The start of one of the worlds longest mountain bike descent trails to Kathmandu in Nepal at 1800m, begins high on the vast Tibetan landscape, in Lhasa at 3680m above sea level. Growing in popularity, this trail traverses Tibet through stark, isolated, yet awe inspiring scenery. Following the old famed Silk Road, the trail detours to the shadow of Mt Everest. Where else can you claim to have visited Everest Base Camp on your bicycle!
Leaving the narrow streets of Kathmandu, a one hour flight takes you into Lhasa. Here, you unpack your bike, acclimatise and explore places like Potala Palace, former palace of 14 Dalai Lama’s, and Jokhang temple. Here, pilgrims arrive to worship the Shakyamuni Buddha, prostrating themselves in prayer, incanting mantras and kindling butter lamps.
Day three dawns. The road from Lhasa beckons. Before you stretches the Friendship Highway. Heading out along tarred, tree lined roads, you ease into top gear and relax at the thought of a smooth journey to Nepal. Soon, you spot camp and after dinner, you nestle into your sleeping bag, excited about the days ahead. But before long, reality bites. The sun rises and you’re confronted with a long uphill climb to the top of Kamba Pass at 3700m. Fighting one switchback after the next you slip into low gear. Your heart pounding, you are suddenly greeted with your first of many breathtaking sights. Festooned in colourful prayer flags, the Tibetan tapestry opens to reveal the expansive Lake Namdrok; its azure blue water in stark contrast to the gray mountains above.
Soon you’re back in a valley, riding along the lakes shore when suddenly, the tarred road ends and the friendship highway becomes the friendship “gravel way.” This is the stuff of mountain biking!
The next two days take you along the toughest stretch, through deep valleys with looming craggy ice peaks toward the first of two passes. With the air rapidly thinning, thighs burning and temperatures dropping, you put all your energy into a climb up to 5010m. The trade-off? Glaciers tumbling down to the road, endless glacial lakes and a trail that leads all the way to Gyantse, a hot bath and a comfortable hotel bed.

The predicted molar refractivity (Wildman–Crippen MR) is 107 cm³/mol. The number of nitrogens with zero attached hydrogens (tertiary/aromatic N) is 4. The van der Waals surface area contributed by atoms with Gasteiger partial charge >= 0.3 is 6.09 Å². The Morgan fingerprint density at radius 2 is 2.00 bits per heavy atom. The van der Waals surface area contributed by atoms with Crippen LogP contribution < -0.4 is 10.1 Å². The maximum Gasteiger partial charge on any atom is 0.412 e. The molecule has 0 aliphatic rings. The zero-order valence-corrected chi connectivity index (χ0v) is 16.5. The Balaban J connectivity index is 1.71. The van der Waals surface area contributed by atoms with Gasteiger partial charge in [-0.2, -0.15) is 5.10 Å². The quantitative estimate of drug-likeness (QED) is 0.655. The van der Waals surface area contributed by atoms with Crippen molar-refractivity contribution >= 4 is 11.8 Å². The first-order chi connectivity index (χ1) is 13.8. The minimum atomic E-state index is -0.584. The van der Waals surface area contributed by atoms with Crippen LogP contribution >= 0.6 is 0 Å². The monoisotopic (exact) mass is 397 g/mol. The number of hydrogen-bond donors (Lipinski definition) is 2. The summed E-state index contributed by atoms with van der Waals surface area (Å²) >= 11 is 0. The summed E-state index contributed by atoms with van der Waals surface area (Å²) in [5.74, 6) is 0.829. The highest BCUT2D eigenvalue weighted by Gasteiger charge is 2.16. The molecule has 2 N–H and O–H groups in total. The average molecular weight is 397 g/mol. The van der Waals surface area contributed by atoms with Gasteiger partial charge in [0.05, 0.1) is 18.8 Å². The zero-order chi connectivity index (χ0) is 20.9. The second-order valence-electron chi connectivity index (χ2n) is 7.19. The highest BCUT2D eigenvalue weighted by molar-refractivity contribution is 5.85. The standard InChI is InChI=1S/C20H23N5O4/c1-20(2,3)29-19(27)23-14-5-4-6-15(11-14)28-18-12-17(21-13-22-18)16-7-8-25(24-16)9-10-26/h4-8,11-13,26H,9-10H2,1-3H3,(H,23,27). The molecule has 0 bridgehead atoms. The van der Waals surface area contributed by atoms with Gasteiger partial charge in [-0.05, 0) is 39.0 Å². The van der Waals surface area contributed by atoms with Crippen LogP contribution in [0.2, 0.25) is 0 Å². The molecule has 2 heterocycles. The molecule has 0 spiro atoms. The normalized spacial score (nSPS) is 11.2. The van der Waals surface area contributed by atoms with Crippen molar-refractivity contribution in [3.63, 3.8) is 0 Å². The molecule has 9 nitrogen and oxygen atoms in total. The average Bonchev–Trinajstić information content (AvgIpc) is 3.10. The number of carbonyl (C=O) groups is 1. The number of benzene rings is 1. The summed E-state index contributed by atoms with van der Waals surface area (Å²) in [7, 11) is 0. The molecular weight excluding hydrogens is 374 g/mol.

Dreaming of your feather pillow, you hop back in the saddle and head out on flat, tar roads towards Shigatse Hotel. The landscape is desolate, decorated with the odd 10yr old nomadic herder tending up to 1000 goats or yaks, Making a rapidly beeline for the road, they try to make a few Yuan by charging you to take their photo.
Back on gravel, you ride towards Lhatse before encountering a long stretch of road works amidst picturesque canyons. Here, Tibetan’s toil night and day to tar the Highway that winds up the Gyamtso La. The “piece of cake” gravel way soon becomes a powder run of small hills, flat stretches, and the odd mud bath with hidden baby heads. This is the place for dabs, tea parties and occasionally, the call for the support van to load up you and your bike for the easy route to camp. But at the top of the pass you’re rewarded with your first views of Everest, Suddenly your aching rear feels insignificant compared to the size of this mighty peak.
The best is yet to come. Ahead of you lies the prairie town, Shegar and beyond that, Pang La Pass. Gritting your teeth, dropping into low gear and slipping into the zone, you tackle the next 4 hours with gusto and determination. Ahead of you; no less than 42 uphill switchbacks on the gravel road towards one of the worlds’ mind-blowing vista’s. 900m higher in altitude the skies curtains draw back to reveal the Himalayan peaks, with Everest looming in the center, accompanied by Shishapangma (8012m), Cho Oyu (8210m) and Lhotse (8516m). Time to dismount; wipe away the tears of emotion that rapidly stick to your dust clad face.
Everest base camp lies 20km away, down a quick Excedrin descent and a gradual climb. Soon you find yourself in the shadows of Everest, looming down on you from her lofty 8848m perch. Time to unwind, read a book or just bask in her glory.
With Everest against your back, you veer off towards Nepal along double track, boulder gardens and smooth gravel roads through Tingri towards the longest downhill descent on the planet. But first, two more passes, Llung La and Thang La. Then finally, a 142km downhill all the way to Zangmu. Dropping 4000m in altitude, you find yourself amongst crashing waterfalls, lush green mountains endless rice fields and smiling children.
Beaming with pride, deliriously happy, with aching bones and a sun-kissed face, you arrive back in the bustling city of Kathmandu. You have accomplished one of the toughest mountain bike trails, cycled to an altitude of 5150m, slept in the shadow of Everest and returned to tell the tale.
by Debra Bouwer